In the space of three to four hours the momentum built, culminating in the mob violence. Interestingly, the factory is situated about five kilometres from the headquarters of the district police and district administration, where announcements from loudspeakers are clearly audible. But no move was made to pre-empt what was clearly brewing, and no agency was able to intercept or trace any SMS.

The public representatives of the area meanwhile, say they only learnt of the incident when the mob had blocked the GT Road. Mehar Fayyaz, a member of the Punjab Assembly in whose constituency the ill-fated factory lay, says he came to know about the incident after the crowd had started to march towards the factory. He contends nobody in the area told him about the announcement on the mosques’ loudspeakers.

The police only sprang to action when the factory administration informed them that angry crowds had gathered outside the factory. And, when they did reach the scene, they comprised less than two dozen policemen — and none of them in riot gear.

So what does this indicate? Is the police incapable of addressing such situations — as have been witnessed only too often in the Punjab recently, among others, the burning alive of a Christian couple in a brick kiln. Or is it unwilling to act? There can be no denying that there is a dire need to revamp the police department in terms of weapons, training and human resources. The lack of these hinder police performance. In the Jhelum episode, the DPO (District Police Officer) Mujahid Akbar Khan who arrived at the scene was reportedly hit by bricks from the crowds when he was trying to help the families fleeing from the residential apartments as the factory was being attacked.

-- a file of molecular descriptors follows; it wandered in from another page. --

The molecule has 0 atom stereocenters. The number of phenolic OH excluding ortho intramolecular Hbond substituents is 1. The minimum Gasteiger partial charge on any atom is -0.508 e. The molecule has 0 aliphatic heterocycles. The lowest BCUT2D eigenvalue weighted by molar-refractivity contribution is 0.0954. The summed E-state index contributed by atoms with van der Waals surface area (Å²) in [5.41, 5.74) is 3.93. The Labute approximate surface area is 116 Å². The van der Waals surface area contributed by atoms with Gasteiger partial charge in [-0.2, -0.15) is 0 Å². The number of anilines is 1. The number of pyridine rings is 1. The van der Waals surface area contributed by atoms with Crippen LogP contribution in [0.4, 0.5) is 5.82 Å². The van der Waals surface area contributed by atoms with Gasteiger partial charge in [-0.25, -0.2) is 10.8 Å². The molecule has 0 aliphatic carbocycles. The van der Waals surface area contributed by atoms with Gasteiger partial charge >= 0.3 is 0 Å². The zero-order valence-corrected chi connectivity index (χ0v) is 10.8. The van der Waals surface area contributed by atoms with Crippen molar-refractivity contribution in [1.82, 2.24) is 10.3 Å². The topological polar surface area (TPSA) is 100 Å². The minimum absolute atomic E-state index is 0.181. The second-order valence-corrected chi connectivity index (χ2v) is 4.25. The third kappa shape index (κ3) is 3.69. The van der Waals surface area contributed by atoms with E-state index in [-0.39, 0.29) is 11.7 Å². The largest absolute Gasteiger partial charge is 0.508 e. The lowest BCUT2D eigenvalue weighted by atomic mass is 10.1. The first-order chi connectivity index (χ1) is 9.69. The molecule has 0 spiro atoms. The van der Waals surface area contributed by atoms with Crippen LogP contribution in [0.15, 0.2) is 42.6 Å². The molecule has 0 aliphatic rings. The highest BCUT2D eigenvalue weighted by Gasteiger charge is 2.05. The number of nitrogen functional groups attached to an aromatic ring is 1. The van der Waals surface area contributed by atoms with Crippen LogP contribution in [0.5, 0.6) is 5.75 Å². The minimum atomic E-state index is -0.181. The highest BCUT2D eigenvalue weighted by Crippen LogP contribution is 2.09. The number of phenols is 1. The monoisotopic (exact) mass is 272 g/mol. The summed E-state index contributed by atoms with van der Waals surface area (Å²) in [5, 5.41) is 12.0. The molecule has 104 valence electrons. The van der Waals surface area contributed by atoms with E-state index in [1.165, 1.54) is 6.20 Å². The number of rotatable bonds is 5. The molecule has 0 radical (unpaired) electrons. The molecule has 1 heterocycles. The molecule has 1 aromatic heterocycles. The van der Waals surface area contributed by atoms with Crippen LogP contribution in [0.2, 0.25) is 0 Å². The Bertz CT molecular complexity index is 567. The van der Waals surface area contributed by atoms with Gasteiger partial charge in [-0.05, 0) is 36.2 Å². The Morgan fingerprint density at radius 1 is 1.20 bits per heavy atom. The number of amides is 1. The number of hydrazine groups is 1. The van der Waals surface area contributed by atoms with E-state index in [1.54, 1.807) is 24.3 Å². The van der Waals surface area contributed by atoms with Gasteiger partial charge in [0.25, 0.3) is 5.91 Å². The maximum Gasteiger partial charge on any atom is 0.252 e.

The day after the arson episode, the Ahmadiyya mosque situated about one kilometre from the factory in the Kalla Gujran area came under attack. An angry crowd converged and inscribed graffiti on its walls. Members of the crowd claimed they had discovered desecrated copies of the Holy Quran, bottles of liquor and CDs of porn movies from the Ahmadi place of worship. With such charges, the religious zealots on the scene further enflamed the passions of the mob. But in the same area a shopkeeper, who is not a member of the minority community remarked, “This is a place of worship. It was established in the early 1980s. I see the elderly people from the homes in a nearby street visit the mosque daily. How is it possible that these clearly decent, old people — men and women, parents and grandparents — watch porn movies and drink here? I have never seen them coming out of their mosque in an intoxicated condition.”

While some political leaders and law-enforcers have expressed regret about the incident, nothing has changed. Unless strong action is taken against the sponsors of hate and violence, unless the public is taken on board and educated, unless the police are trained and equipped to deal with such situations, the chances are minorities will remain an endangered species in Pakistan.

This article was originally published in Newsline’s December 2015 issue.